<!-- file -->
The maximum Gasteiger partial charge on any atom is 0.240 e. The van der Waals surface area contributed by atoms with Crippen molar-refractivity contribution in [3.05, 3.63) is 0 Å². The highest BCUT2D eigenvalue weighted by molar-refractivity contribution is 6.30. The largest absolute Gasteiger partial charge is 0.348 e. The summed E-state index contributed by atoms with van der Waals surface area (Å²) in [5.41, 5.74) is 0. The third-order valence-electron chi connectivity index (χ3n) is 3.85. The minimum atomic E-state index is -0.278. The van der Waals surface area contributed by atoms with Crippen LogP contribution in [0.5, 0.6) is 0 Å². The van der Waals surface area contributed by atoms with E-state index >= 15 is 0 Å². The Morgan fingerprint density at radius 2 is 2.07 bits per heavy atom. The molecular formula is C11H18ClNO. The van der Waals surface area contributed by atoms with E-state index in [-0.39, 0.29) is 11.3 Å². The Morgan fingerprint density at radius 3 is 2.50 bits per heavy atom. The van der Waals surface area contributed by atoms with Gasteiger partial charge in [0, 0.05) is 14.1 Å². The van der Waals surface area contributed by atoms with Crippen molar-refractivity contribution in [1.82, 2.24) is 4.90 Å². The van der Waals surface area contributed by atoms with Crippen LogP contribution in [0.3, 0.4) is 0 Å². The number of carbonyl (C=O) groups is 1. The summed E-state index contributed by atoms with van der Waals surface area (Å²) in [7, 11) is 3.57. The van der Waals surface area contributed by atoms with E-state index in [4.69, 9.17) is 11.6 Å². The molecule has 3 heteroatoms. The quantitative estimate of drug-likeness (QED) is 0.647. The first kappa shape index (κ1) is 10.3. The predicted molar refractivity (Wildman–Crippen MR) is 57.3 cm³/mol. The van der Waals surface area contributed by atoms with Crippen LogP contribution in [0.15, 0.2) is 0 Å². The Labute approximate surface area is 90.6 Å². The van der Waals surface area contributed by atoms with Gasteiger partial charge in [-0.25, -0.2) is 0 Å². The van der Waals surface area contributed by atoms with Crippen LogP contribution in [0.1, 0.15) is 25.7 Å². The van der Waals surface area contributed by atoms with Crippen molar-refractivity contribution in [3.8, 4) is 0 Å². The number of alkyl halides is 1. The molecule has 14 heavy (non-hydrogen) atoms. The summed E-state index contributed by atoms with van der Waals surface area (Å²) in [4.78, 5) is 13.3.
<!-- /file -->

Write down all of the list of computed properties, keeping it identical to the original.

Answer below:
The maximum Gasteiger partial charge on any atom is 0.240 e. The van der Waals surface area contributed by atoms with Crippen molar-refractivity contribution in [3.05, 3.63) is 0 Å². The highest BCUT2D eigenvalue weighted by molar-refractivity contribution is 6.30. The largest absolute Gasteiger partial charge is 0.348 e. The summed E-state index contributed by atoms with van der Waals surface area (Å²) in [5.41, 5.74) is 0. The third-order valence-electron chi connectivity index (χ3n) is 3.85. The minimum atomic E-state index is -0.278. The van der Waals surface area contributed by atoms with Crippen LogP contribution in [0.5, 0.6) is 0 Å². The van der Waals surface area contributed by atoms with E-state index >= 15 is 0 Å². The Morgan fingerprint density at radius 2 is 2.07 bits per heavy atom. The molecular formula is C11H18ClNO. The van der Waals surface area contributed by atoms with E-state index in [-0.39, 0.29) is 11.3 Å². The Morgan fingerprint density at radius 3 is 2.50 bits per heavy atom. The van der Waals surface area contributed by atoms with Gasteiger partial charge in [0, 0.05) is 14.1 Å². The van der Waals surface area contributed by atoms with Crippen molar-refractivity contribution in [1.82, 2.24) is 4.90 Å². The van der Waals surface area contributed by atoms with Crippen LogP contribution in [0.3, 0.4) is 0 Å². The number of carbonyl (C=O) groups is 1. The summed E-state index contributed by atoms with van der Waals surface area (Å²) in [7, 11) is 3.57. The van der Waals surface area contributed by atoms with E-state index in [4.69, 9.17) is 11.6 Å². The molecule has 3 heteroatoms. The quantitative estimate of drug-likeness (QED) is 0.647. The first kappa shape index (κ1) is 10.3. The predicted molar refractivity (Wildman–Crippen MR) is 57.3 cm³/mol. The van der Waals surface area contributed by atoms with Crippen LogP contribution in [0.15, 0.2) is 0 Å². The Labute approximate surface area is 90.6 Å². The van der Waals surface area contributed by atoms with Gasteiger partial charge in [-0.25, -0.2) is 0 Å². The van der Waals surface area contributed by atoms with Crippen LogP contribution in [0.1, 0.15) is 25.7 Å². The van der Waals surface area contributed by atoms with Crippen molar-refractivity contribution in [3.8, 4) is 0 Å². The number of alkyl halides is 1. The molecule has 14 heavy (non-hydrogen) atoms. The summed E-state index contributed by atoms with van der Waals surface area (Å²) in [4.78, 5) is 13.3.